Advantages of trimmed kernel?
wmoran at collaborativefusion.com
Sun Dec 10 08:59:34 PST 2006
Kirk Strauser <kirk at strauser.com> wrote:
> On Sunday 10 December 2006 09:19, Lane wrote:
> > You say that you can't afford to take a production machine down, but
> > consider this: What if you trimmed all of the "fat" from the kernel on a
> > server, and then the server's nic goes bad.
> Well, that's an example of the kind of thing that makes me not want to hack
> GENERIC too much. Also, accidentally removing some critical driver is
> another drawback. So, with all the disadvantages, are there any real
> advantages to doing this? Saving half a meg of memory on a four gig machine
> isn't worth the aggravation. Squeezing an extra 10% performance out of the
> same hardware would be, though.
It's interesting that I've never seen any performance tests regarding
this sort of thing.
Theoretically, the kernel should be faster with less stuff in it, but
whether that theory bears out in practice, and whether it's enough to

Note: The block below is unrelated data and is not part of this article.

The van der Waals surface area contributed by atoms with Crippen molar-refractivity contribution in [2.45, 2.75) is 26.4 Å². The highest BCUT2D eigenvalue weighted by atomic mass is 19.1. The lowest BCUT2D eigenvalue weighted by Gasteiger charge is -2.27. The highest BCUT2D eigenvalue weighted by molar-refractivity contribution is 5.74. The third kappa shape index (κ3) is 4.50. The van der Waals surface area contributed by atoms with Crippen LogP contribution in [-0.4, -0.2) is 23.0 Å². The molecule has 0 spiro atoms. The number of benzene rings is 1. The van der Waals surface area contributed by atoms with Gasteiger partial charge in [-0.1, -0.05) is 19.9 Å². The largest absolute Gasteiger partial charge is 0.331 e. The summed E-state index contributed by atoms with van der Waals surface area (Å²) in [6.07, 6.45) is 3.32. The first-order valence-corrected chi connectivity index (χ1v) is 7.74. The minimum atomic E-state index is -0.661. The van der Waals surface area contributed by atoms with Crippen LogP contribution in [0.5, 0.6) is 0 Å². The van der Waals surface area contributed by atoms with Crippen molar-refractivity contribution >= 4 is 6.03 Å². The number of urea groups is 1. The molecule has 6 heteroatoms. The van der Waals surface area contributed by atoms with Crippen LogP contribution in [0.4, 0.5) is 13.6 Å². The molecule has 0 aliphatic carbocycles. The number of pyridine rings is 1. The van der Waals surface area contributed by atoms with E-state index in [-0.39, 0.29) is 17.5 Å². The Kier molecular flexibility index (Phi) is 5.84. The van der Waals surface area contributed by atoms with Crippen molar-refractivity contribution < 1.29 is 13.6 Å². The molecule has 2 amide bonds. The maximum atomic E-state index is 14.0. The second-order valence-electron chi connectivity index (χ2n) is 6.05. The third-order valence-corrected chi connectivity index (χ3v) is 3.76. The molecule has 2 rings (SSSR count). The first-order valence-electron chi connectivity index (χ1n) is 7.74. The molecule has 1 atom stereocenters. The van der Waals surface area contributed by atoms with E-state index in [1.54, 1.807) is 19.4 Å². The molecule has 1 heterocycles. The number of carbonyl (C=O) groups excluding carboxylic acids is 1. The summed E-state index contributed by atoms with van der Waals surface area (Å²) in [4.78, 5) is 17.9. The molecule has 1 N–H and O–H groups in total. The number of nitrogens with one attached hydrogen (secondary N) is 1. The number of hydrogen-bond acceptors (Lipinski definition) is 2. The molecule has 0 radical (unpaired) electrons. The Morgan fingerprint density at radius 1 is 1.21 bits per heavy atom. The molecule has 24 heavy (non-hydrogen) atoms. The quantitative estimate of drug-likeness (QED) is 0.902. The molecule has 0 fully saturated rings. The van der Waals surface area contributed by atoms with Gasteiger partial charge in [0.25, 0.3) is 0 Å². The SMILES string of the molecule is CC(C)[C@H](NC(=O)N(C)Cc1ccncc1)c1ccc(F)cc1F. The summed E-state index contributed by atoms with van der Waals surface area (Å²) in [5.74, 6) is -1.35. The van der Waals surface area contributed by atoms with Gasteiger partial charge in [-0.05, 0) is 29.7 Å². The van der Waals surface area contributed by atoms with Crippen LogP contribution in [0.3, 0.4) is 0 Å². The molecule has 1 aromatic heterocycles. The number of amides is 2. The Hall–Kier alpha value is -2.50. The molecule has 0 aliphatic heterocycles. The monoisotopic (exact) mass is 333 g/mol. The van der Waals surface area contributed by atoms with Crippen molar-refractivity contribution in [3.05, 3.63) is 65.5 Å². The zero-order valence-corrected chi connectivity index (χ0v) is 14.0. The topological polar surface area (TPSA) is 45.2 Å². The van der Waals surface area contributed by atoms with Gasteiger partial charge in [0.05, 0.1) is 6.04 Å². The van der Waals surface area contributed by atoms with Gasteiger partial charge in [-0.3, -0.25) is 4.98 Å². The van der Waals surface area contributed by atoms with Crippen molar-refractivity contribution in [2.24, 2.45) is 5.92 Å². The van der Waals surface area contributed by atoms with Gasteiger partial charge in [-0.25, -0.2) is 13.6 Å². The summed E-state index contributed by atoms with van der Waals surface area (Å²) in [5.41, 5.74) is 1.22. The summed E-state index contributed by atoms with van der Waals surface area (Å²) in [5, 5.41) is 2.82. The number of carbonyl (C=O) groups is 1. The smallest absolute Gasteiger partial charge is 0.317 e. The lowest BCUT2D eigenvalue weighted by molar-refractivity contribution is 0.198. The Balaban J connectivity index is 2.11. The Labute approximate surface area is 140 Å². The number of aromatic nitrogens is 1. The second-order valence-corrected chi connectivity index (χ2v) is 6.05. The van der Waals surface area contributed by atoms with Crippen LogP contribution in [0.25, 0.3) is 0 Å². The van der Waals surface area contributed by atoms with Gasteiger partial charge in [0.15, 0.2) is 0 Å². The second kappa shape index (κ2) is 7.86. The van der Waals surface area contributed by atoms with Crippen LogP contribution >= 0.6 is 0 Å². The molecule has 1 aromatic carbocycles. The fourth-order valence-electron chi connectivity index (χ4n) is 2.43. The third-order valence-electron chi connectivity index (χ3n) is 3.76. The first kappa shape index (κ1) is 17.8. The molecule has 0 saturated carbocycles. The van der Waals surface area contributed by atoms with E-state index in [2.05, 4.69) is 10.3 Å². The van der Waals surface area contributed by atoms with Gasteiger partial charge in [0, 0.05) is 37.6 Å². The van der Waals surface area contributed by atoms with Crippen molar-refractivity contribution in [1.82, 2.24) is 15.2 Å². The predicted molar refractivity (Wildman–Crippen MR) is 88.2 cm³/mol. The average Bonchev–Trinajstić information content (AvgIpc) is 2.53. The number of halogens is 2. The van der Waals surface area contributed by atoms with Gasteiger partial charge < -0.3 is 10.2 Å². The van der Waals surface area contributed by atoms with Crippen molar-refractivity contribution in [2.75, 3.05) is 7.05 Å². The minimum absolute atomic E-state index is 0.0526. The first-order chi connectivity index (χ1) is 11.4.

make it worthwhile -- I don't know.
The tough thing would be effectively testing it. It's quite possible
that only certain functions of the kernel would speed up, in which case,
it could be difficult to determine whether there's any gain or not.
Additionally, different drivers might provide different advantages/
disadvantages from being loaded/unloaded. I.e., compiling without a
particular SCSI adapter might provide a benefit, while compiling
without a particular NIC driver might do nothing.
One has to wonder whether it's even worth going to all the work to
quantify it? I mean, take the following in to account:
1) Recompiling a kernel in FreeBSD is damn easy.
2) Loading a driver from a kld if you forget it is easy.
3) Most (all?) settings that are set at kernel compile time can be
adjusted via sysctl without recompiling.
4) There's obviously no _huge_ benefit to building a custom kernel,
or someone would have made mention of it.
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